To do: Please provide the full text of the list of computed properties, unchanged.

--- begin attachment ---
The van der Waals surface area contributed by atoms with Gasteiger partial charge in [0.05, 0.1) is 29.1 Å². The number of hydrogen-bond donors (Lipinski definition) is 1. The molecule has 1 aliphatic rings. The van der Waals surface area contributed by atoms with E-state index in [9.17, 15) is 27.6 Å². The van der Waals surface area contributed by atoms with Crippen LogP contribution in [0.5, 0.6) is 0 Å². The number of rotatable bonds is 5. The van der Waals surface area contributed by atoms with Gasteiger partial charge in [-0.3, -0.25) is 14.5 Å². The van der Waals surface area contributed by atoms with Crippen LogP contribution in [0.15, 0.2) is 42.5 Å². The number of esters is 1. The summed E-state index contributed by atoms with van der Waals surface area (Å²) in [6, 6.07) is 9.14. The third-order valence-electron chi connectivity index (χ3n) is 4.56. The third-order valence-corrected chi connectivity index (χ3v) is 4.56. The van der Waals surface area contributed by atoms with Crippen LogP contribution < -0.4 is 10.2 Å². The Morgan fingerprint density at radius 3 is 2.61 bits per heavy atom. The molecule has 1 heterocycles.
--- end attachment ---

The van der Waals surface area contributed by atoms with Gasteiger partial charge in [0.05, 0.1) is 29.1 Å². The number of hydrogen-bond donors (Lipinski definition) is 1. The molecule has 1 aliphatic rings. The van der Waals surface area contributed by atoms with E-state index in [9.17, 15) is 27.6 Å². The van der Waals surface area contributed by atoms with Crippen LogP contribution in [0.5, 0.6) is 0 Å². The number of rotatable bonds is 5. The van der Waals surface area contributed by atoms with Gasteiger partial charge in [-0.3, -0.25) is 14.5 Å². The van der Waals surface area contributed by atoms with Crippen LogP contribution in [0.15, 0.2) is 42.5 Å². The number of esters is 1. The summed E-state index contributed by atoms with van der Waals surface area (Å²) in [6, 6.07) is 9.14. The third-order valence-electron chi connectivity index (χ3n) is 4.56. The third-order valence-corrected chi connectivity index (χ3v) is 4.56. The van der Waals surface area contributed by atoms with Crippen LogP contribution < -0.4 is 10.2 Å². The Morgan fingerprint density at radius 3 is 2.61 bits per heavy atom. The molecule has 1 heterocycles.